Celebrating Diwali, Celebrating Diversity: Managing a Multicultural Workforce
Diwali, the five day ‘Festival of Lights’ celebrated by Hindus, Sikhs and Jains, is one of the most important dates in the Indian calendar. This year, it’s being celebrated today with tomorrow, November 12th, the Hindu New Year. The period of celebration commemorates the triumph of good over evil, and is marked by decorations, feasting and most importantly, light – most often in the form of fireworks.
Well over 2.5 million people in the US classify themselves as either Hindu, Sikh or Jain, with a million in the UK meaning Hinduism is the fourth largest religious group in Great Britain. As such, it’s safe to assume that some proportion of your workforce will be celebrating the Festival of Light this week.
From the large scale to the small, catering to the cultural needs and expectations of a workforce can take many different forms, and even the way in which something as simple as feedback is delivered can be impacted. In a CityAM article just this week, it was reported that a German finance director expressed his confusion at the ‘downgraders’, words that soften negative sentiment, often used in British speech: “my British boss ‘suggested that I think about’ doing something differently. I took his suggestion, thought about it and decided not to do it. Little did I know that his phrase was supposed to be interpreted as ‘change your behaviour right away or else’. I was pretty surprised when he called me into his office to chew me out for insubordination.”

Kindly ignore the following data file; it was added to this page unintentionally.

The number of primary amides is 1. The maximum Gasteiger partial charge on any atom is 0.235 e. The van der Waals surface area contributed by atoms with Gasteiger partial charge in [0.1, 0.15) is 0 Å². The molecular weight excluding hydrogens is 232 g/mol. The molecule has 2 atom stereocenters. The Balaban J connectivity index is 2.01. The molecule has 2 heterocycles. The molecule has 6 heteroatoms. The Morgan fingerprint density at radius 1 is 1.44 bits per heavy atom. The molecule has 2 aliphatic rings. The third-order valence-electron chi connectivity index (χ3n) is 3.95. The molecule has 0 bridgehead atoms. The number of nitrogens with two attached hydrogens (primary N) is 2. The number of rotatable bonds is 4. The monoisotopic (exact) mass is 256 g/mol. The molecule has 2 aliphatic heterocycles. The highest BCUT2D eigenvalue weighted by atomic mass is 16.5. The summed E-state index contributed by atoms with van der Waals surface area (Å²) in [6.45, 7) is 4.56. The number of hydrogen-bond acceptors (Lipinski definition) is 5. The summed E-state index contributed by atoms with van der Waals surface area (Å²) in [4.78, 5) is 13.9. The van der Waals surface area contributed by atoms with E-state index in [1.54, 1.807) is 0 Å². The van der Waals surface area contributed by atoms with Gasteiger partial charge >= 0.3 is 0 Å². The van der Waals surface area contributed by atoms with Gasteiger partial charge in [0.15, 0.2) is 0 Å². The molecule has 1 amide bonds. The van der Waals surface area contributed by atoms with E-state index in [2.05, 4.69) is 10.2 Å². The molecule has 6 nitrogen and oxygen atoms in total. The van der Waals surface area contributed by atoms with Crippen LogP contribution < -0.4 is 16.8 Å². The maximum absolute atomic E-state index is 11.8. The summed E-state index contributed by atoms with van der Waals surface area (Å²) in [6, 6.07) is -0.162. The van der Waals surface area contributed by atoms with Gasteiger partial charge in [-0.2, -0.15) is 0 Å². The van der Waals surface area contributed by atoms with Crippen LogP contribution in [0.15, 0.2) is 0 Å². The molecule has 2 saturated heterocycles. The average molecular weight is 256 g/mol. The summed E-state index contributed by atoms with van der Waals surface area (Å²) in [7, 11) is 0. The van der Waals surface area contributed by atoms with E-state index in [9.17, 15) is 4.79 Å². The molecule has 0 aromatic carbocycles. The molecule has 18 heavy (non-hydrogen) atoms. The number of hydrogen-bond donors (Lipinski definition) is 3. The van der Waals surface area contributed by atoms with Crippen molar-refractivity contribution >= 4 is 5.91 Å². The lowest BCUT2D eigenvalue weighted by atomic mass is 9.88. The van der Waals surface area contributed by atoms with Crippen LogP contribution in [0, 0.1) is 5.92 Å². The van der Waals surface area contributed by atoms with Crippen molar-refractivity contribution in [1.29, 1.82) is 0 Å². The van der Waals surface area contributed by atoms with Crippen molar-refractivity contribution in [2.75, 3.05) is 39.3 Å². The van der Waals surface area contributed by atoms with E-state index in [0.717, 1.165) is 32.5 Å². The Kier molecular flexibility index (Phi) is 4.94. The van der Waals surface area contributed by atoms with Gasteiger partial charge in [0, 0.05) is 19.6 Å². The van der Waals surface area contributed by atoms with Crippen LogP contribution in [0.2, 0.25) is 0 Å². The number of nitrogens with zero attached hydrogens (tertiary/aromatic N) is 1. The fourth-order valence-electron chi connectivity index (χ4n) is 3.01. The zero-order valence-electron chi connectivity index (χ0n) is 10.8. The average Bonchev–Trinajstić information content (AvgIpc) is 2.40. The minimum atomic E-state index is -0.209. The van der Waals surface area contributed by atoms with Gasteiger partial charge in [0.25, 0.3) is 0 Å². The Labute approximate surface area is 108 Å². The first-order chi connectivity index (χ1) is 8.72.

It’s a comical example of what can, if not approached sensitively, be a serious issue. This is particularly true of today’s large, global workforces, where different religious practices, national holidays, legal requirements, tradition and attitudes are at play. Without proper management, employee relationships, performance and engagement are all put at risk – but if handled well, it is well documented that a multicultural workforce can be a massive asset.
The rapidly expanding global economy has only added to the growth of work teams comprised of individuals from diverse backgrounds, and with different values, experiences, perspectives and skills. This greater level of diversity in the workplace can positively impact organizational outcomes, including performance, and can give businesses the competitive edge in a crowded marketplace.
Creating an environment therefore where inclusion is the expectation and people feel welcome, safe and able to contribute fully will only result in heightened innovation, increased productivity and organizational effectiveness; as McKinsey reports, companies with diverse executive boards enjoy significantly higher earnings and returns on equity. Similarly, a study conducted by Lu Hong and Scott Page showed that groups of diverse problem solvers will out-perform groups of high-ability problem-solvers.
As Stephen Covey famously said, “strength lies in differences, not in similarities”, and recognizing and embracing the benefits that diversity can bring to your workforce ensures it doesn’t become a ‘box-ticking’ exercise, but really adds value to your business.
At the outset, managing such diverse and often distant workforces may seem difficult, but an efficient, fully integrated and global HRMS is something that can help organizations manage different cultural requirements. With the capacity to make modifications to a range of different functions, HR technology can help tailor workforce management to different national markets – ensuring that wherever your workforce may be, they receive a consistently great employee experience.